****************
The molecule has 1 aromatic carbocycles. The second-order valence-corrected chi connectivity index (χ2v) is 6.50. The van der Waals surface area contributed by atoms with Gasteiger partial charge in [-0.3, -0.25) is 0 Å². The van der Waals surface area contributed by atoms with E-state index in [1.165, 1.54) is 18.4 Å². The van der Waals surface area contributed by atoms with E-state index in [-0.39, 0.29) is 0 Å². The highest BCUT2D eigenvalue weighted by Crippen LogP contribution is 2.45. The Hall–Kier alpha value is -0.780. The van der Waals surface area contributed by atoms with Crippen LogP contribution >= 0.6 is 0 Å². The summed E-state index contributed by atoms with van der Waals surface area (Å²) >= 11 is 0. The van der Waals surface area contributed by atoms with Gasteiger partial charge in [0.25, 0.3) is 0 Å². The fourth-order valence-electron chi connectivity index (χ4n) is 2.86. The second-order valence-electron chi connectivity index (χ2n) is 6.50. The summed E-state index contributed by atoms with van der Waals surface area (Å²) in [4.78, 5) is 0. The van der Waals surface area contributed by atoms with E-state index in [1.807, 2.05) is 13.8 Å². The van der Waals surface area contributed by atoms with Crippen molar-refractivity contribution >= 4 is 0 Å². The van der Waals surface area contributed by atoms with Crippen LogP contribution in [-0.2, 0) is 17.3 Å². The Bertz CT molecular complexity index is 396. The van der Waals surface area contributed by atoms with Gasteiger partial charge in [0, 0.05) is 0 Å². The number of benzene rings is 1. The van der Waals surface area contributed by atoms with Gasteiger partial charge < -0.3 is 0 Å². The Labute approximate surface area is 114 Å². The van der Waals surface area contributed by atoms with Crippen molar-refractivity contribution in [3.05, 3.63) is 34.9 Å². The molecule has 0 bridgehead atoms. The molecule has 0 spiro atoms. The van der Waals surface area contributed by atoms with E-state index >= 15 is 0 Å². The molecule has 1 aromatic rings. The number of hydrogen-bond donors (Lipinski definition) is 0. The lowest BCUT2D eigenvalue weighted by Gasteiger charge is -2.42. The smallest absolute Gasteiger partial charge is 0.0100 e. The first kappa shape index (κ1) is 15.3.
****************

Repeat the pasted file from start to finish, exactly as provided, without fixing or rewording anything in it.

The molecule has 1 aromatic carbocycles. The second-order valence-corrected chi connectivity index (χ2v) is 6.50. The van der Waals surface area contributed by atoms with Gasteiger partial charge in [-0.3, -0.25) is 0 Å². The van der Waals surface area contributed by atoms with E-state index in [1.165, 1.54) is 18.4 Å². The van der Waals surface area contributed by atoms with E-state index in [-0.39, 0.29) is 0 Å². The highest BCUT2D eigenvalue weighted by Crippen LogP contribution is 2.45. The Hall–Kier alpha value is -0.780. The van der Waals surface area contributed by atoms with Crippen LogP contribution >= 0.6 is 0 Å². The summed E-state index contributed by atoms with van der Waals surface area (Å²) >= 11 is 0. The van der Waals surface area contributed by atoms with Gasteiger partial charge in [0.25, 0.3) is 0 Å². The fourth-order valence-electron chi connectivity index (χ4n) is 2.86. The second-order valence-electron chi connectivity index (χ2n) is 6.50. The summed E-state index contributed by atoms with van der Waals surface area (Å²) in [4.78, 5) is 0. The van der Waals surface area contributed by atoms with E-state index in [1.807, 2.05) is 13.8 Å². The van der Waals surface area contributed by atoms with Crippen molar-refractivity contribution >= 4 is 0 Å². The van der Waals surface area contributed by atoms with Crippen LogP contribution in [-0.2, 0) is 17.3 Å². The Bertz CT molecular complexity index is 396. The van der Waals surface area contributed by atoms with Gasteiger partial charge in [0, 0.05) is 0 Å². The number of benzene rings is 1. The van der Waals surface area contributed by atoms with Gasteiger partial charge < -0.3 is 0 Å². The Labute approximate surface area is 114 Å². The van der Waals surface area contributed by atoms with Crippen molar-refractivity contribution in [3.05, 3.63) is 34.9 Å². The molecule has 0 bridgehead atoms. The molecule has 0 spiro atoms. The van der Waals surface area contributed by atoms with E-state index >= 15 is 0 Å². The molecule has 1 aromatic rings. The number of hydrogen-bond donors (Lipinski definition) is 0. The lowest BCUT2D eigenvalue weighted by Gasteiger charge is -2.42. The smallest absolute Gasteiger partial charge is 0.0100 e. The first kappa shape index (κ1) is 15.3.